Artist Description: Born in 1949, Roy Thomas was an Ojibwa artist who devoted himself to learning the history and teachings of his people. Thomas' paintings have a quality that commands attention without overwhelming the viewer. His oeuvre reveals an illuminating simplicity - a conversation with Roy was comparable to the stroke of his paintbrush. Roy's work transcends the Ojibwa Woodland Style of his predecessors. His paintings incorporate elements of Ojibwa traditions, legends and realistic depictions of Native life. Roy often worked with artistically gifted people of various backgrounds and his paintings reflect the ideas he drew from these experiences. Roy Thomas's life and work were recently highlighted in Vision Circle: The Art of Roy Thomas: A Retrospective Exhibition by the Thunder Bay Art Gallery.

Interdepedence, Acrylic on Paper, 23” x 30.5”

Artist: Jay Bell Redbird

Date of Birth: August 31, 1966

Place of Birth: Ottawa, Ontario

Date of Death: June 9, 2019

Community / Heritage: Ojibwe

Artist Description: Jay Bell Redbird was an Ojibwe artist born in Ottawa, Canada on August 31, 1966.

Growing up, Redbird was taught and influenced by many world-renowned artists, including his uncle Leland Bell, his father Duke Redbird, Norval Morrisseau, Jackson Beardy and Cecil Youngfox.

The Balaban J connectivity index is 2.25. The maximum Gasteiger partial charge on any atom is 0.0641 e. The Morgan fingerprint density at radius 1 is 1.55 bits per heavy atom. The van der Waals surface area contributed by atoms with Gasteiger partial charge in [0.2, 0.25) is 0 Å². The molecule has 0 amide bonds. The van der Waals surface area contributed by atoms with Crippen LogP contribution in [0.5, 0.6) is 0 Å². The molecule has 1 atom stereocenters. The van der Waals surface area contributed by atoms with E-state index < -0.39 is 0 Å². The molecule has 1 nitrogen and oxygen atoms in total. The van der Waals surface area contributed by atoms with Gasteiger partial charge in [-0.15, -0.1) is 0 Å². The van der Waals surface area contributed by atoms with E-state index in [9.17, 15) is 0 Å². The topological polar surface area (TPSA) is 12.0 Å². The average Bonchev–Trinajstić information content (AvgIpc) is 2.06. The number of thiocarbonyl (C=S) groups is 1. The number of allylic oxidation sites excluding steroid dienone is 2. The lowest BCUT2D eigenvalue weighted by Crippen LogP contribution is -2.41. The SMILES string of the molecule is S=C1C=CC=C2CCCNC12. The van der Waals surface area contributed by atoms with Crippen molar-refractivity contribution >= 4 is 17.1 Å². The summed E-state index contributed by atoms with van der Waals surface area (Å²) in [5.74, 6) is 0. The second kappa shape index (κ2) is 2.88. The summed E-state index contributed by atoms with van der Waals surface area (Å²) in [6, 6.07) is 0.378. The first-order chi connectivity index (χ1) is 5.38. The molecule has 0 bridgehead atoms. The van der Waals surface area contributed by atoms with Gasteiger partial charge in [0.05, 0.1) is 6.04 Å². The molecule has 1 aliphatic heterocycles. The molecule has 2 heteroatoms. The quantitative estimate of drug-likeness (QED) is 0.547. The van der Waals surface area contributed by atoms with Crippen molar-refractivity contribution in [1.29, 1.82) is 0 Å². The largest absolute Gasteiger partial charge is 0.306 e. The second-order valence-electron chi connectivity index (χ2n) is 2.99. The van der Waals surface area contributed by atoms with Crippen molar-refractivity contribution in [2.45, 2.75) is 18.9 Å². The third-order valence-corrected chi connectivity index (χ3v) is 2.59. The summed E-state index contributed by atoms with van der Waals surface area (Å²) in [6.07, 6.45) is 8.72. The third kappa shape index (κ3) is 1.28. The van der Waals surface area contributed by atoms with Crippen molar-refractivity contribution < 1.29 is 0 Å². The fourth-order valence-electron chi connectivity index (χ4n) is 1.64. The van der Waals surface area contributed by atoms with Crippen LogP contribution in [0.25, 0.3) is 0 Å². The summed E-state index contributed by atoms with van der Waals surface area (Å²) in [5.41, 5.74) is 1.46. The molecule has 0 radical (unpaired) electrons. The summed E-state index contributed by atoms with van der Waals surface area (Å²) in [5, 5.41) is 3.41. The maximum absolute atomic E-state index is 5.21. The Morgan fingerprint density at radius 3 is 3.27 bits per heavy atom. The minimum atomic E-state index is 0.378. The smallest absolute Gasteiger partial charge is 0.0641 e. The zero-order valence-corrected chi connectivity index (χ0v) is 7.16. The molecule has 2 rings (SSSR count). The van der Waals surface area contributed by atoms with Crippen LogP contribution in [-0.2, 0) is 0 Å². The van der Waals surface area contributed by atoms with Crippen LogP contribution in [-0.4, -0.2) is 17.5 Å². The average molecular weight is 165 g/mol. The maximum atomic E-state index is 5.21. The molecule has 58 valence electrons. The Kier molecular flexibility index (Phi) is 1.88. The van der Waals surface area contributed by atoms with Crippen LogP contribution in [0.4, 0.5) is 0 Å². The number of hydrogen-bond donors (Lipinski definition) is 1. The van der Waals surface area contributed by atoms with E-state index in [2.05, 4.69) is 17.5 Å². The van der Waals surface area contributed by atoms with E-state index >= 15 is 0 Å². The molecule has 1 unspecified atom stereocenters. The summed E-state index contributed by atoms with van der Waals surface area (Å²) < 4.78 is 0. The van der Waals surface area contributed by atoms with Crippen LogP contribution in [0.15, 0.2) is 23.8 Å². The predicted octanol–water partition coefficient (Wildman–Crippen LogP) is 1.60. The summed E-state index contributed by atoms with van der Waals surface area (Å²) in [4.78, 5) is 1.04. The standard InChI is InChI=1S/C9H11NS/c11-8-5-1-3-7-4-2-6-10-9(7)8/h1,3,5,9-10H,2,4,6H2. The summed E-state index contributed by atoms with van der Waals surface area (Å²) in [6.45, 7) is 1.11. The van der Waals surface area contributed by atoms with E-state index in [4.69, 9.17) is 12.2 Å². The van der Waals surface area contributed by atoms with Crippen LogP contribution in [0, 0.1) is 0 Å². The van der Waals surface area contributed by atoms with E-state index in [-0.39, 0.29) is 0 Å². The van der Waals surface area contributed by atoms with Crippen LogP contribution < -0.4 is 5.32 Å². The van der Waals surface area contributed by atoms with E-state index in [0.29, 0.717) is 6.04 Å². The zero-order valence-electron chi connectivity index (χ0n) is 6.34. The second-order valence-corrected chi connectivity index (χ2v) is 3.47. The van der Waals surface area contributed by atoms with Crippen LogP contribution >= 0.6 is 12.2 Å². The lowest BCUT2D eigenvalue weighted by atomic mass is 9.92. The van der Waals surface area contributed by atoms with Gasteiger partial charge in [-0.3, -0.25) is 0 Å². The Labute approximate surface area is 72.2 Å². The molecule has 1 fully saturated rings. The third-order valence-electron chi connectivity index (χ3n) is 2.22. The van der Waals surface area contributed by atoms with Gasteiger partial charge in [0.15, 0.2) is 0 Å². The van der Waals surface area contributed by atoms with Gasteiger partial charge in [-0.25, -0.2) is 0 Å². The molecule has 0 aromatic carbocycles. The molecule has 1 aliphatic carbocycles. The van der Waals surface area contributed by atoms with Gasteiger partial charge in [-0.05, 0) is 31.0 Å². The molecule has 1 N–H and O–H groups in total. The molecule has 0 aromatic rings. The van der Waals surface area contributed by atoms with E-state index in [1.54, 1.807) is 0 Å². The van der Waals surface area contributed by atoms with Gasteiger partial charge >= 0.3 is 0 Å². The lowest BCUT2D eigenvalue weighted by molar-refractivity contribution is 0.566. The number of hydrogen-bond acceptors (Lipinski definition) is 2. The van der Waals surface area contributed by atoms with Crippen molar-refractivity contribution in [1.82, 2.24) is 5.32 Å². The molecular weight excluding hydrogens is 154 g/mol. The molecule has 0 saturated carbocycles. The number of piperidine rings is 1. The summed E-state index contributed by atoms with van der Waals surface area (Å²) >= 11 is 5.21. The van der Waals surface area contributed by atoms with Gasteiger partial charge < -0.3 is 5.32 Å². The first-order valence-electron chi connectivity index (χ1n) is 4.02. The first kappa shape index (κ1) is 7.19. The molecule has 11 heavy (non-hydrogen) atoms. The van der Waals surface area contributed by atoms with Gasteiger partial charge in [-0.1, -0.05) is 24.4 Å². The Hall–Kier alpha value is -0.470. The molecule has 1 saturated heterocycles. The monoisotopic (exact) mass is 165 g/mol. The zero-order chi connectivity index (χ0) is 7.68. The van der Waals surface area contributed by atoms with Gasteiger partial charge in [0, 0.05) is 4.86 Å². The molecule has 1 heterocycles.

Morrisseau taught Jay about colours and their meaning in the Ojibwe culture, history and language. His uncle Leland and father Duke helped Jay to find his voice as an artist, teaching him the techniques, stories and traditions of Ojibwe culture.

Following these formative years, he continued to paint and educate himself further, finding his own style and meaning to his work. Redbird’s colourful and vibrant works tell stories, depict animal spirits, legends and dreams.

Redbird said: “I paint from my heart and soul, viewing Aboriginal people through their life ways as they once lived and as they strive to continue to live as loving, caring and peaceful people. The teachings and stories I have learned flow onto the canvas expressing ideas through my detailed, Woodland style of art. A style that I connected with as part of my history passed down from generation to generation. I paint legends and dreams, bringing to life the animal spirit and the spirit of all creation. My lines do not tell the story of prejudice, they follow the Red Road, Mino Bimaadiziwin as I do following the teaching of the Three Fires Midewiwin Society”.

In 2012, Redbird met Rolf Bouman and became a mentor for many Indigenous artists of the Friends United initiative.